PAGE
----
196. 196. 196 In services performed at customer place that require a person we have the following main challenges Brand Awareness Word of Mouth Servicemen efficiency that limits capacity of sales Increasing importance of marketplaces and aggregators Content marketingPricing Keeping high NPS Up-selling and cross- selling
  197. 197. 197 Let’s have a look at the last example Services performed at specialized place Scalable productized services Services performed at customer place that require a person
  198. 198. 198 In scalable productized services we have the following main challenges Saturation point in consumption Saturation point in penetration Customer retention Cross selling and up- selling Big data Private Labels / Own products Adding to the offer potential subtitutes Customer trends i.e. for Millennials, Generation Z Acquisition of new customers Bundling products with Strategic partners Expanding into new groups / user cases
  199. 199. 199 Introduction to cases for B2C Services
  200. 200. 200 In this section I will show you examples of analyses that you will be doing in sales and marketing in B2C Services What is the optimal price increase level – coffee shop Does it make sense to introduce new services or product – salad fast food How to increase the net profit by 10% – beauty saloon
  201. 201. 201 What will be the effect of the price increase – Introduction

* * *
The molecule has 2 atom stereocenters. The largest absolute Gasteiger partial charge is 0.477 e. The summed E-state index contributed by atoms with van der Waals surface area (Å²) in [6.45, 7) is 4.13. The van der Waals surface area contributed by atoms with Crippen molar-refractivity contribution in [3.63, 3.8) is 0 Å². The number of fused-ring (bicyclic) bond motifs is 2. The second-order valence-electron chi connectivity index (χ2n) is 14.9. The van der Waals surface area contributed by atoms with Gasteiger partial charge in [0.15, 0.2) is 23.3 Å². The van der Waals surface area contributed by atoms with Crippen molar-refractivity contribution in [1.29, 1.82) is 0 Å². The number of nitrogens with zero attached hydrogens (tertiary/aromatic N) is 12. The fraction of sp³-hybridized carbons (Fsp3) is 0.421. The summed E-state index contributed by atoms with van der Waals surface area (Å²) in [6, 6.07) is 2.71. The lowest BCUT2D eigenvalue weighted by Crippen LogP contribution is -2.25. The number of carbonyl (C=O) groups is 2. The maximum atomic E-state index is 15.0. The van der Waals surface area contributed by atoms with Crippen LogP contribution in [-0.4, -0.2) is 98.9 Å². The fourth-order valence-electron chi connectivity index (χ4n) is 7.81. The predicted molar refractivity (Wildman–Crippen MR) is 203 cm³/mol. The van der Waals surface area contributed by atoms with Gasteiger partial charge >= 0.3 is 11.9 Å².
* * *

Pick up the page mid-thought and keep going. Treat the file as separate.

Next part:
202. 202. 202 The impact of the price change on your profit will depend on a few factors How big the increase is What your competition does? How aware of prices are the customers? Price sensitivity The role of the product you are increasing the price Components of the average basket
  203. 203. 203 Imagine that you want to estimate the price change impact for a small chain of local coffee shops 20 location in Poland Sell coffee, cakes, sandwiches and quiches 3 different motives for going there
  204. 204. 204 What will be the effect of the price increase – Solution
  205. 205. 205 Imagine that you want to estimate the price change impact for a small chain of local coffee shops 20 location in Poland Sell coffee, cakes, sandwiches and quiches 3 different motives for going there
  206. 206. 206 If we look just at coffee gross margin we should increase the price of coffee by 9%. If we take into account total gross margin 4% would be a better choice 0 2 000 4 000 6 000 8 000 10 000 0% 1% 2% 3% 4% 5% 6% 7% 8% 9% 10% 11% 12% 13% 14% 15% 16% 17% 18% 19% 20% 21% 22% 23% 24% 25% 26% 27% 28% 29% 30% 0 5 000 10 000 15 000 20 000 0% 1% 2% 3% 4% 5% 6% 7% 8% 9% 10% 11% 12% 13% 14% 15% 16% 17% 18% 19% 20% 21% 22% 23% 24% 25% 26% 27% 28% 29% 30% Gross Margin – Only for Coffee vs price increase In thousands of USD Gross Margin – Coffee and Cakes vs price increase In thousands of USD
  207. 207. 207 Does it make sense to introduce new services or products – Introduction
  208. 208. 208 You have to remember that when you introduce a new product or service it may have benefits but it can also cause problems It can create new reasons to visit the place It can increase frequency New product can attract new customers New product can disturb the delivery of basic product It can require additional assets or training It can repel current customer base from coming It can increase margins May be not compatible with your concept